Prostitution is a crime

Editor, Please allow me to extend my shock to you over the article that appeared in your newspaper yesterday with a title, “Parliament may decriminalise prostitution”. I was horrified to read that the Deputy Speaker of Parliament, had said, that Parliament could revisit a law banning prostitution,  which comes days after the UNAIDS Regional Director – Eastern and Southern Africa, Prof Sheila Tlou, requested for the law to be looked into.

Editor,

Please allow me to extend my shock to you over the article that appeared in your newspaper yesterday with a title, “Parliament may decriminalise prostitution”.

I was horrified to read that the Deputy Speaker of Parliament, had said, that Parliament could revisit a law banning prostitution,  which comes days after the UNAIDS Regional Director – Eastern and Southern Africa, Prof Sheila Tlou, requested for the law to be looked into.

I write this from two points of view. The first one is purely cultural. As a Rwandan, I feel that it is very shocking that our Members of Parliament can even consider this. Prostitution is unheard of in our culture, in fact, for someone to call your wife, daughter or even a friend a prostitute is one of the worst insults one can encounter in Rwanda.

Seeing young women and girls standing around the Kigali Business Centre (KBC) trying to hawk their bodies to the highest bidder is something that can make our forefathers cringe in their graves. It is simply a no, no in our culture.

My second point of view is the spread of HIV/AIDS. Sir, by mentioning this, I would like to emphasise the fact that not all prostitutes are HIV positive. However, by decriminalizing prostitution, and considering the rate of unemployment in this country, we are at the risk of encouraging other young girls to join this trade which may seem the next best option in times of great financial need, thus putting them at a high risk of getting infected and thus infecting others.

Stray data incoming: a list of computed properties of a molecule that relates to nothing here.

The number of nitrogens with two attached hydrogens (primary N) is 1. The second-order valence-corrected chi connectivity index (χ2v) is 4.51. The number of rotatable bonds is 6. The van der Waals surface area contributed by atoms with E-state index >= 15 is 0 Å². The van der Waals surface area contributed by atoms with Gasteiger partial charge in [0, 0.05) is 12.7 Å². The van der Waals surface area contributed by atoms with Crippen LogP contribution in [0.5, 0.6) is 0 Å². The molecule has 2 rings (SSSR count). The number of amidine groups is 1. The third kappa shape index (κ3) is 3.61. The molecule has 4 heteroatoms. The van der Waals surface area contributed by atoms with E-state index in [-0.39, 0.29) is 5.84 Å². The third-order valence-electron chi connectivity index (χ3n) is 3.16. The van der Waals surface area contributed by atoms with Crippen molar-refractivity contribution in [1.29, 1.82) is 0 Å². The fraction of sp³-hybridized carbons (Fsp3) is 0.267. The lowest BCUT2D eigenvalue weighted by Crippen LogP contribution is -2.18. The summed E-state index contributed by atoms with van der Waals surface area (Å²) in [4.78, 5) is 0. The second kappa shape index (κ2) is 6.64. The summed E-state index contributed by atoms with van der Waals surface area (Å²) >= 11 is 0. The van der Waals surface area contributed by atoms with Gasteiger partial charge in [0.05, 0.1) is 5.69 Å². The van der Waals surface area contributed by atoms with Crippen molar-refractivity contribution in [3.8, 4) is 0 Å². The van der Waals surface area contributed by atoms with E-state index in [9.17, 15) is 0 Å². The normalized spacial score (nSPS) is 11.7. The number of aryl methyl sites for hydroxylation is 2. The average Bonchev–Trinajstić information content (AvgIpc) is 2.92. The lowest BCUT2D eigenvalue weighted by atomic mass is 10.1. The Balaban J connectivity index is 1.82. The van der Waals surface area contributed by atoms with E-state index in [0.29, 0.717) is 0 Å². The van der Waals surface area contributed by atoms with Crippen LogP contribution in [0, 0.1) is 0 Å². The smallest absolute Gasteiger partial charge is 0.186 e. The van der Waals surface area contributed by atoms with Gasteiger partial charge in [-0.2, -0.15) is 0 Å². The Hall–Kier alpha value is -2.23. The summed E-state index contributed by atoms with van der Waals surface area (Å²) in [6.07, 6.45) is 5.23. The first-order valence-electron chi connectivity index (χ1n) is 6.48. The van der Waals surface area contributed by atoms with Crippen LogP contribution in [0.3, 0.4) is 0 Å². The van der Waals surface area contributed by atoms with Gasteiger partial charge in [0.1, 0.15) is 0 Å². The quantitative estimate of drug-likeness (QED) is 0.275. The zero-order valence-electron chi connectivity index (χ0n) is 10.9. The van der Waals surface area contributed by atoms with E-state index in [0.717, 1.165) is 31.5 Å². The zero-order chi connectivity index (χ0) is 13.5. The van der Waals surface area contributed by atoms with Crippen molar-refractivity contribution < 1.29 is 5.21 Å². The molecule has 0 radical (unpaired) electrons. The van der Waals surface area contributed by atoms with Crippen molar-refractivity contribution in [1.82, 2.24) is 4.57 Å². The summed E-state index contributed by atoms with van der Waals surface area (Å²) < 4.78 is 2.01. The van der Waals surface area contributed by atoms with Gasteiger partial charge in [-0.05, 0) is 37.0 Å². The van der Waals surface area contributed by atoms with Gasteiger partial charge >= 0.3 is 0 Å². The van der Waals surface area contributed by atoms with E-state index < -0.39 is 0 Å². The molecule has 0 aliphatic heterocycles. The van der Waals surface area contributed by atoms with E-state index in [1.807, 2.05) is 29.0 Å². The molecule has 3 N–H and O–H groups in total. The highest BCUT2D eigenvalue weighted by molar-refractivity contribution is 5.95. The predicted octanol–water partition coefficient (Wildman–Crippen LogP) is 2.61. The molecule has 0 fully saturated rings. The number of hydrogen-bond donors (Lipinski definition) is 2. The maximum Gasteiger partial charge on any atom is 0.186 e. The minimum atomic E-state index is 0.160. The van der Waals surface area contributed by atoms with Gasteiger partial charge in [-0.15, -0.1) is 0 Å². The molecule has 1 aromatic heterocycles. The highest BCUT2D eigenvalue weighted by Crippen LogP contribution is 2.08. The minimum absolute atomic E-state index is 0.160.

In a world that is moving very fast, thanks to the internet and the advancement of technology, we will find ourselves in the midst of a crisis when even young men will start exchanging their bodies for some cash, just as it is done in more developed countries.

I would like to request the Ministry that is directly concerned with this issue to intervene and help us put an end  to these efforts to decriminalise prostitution.

If we indeed go ahead and decriminalise something that has been a crime for centuries, we will be burdening our children with something that will be too heavy for them to handle in future.

Michael. D. Murenzi
UNR

 

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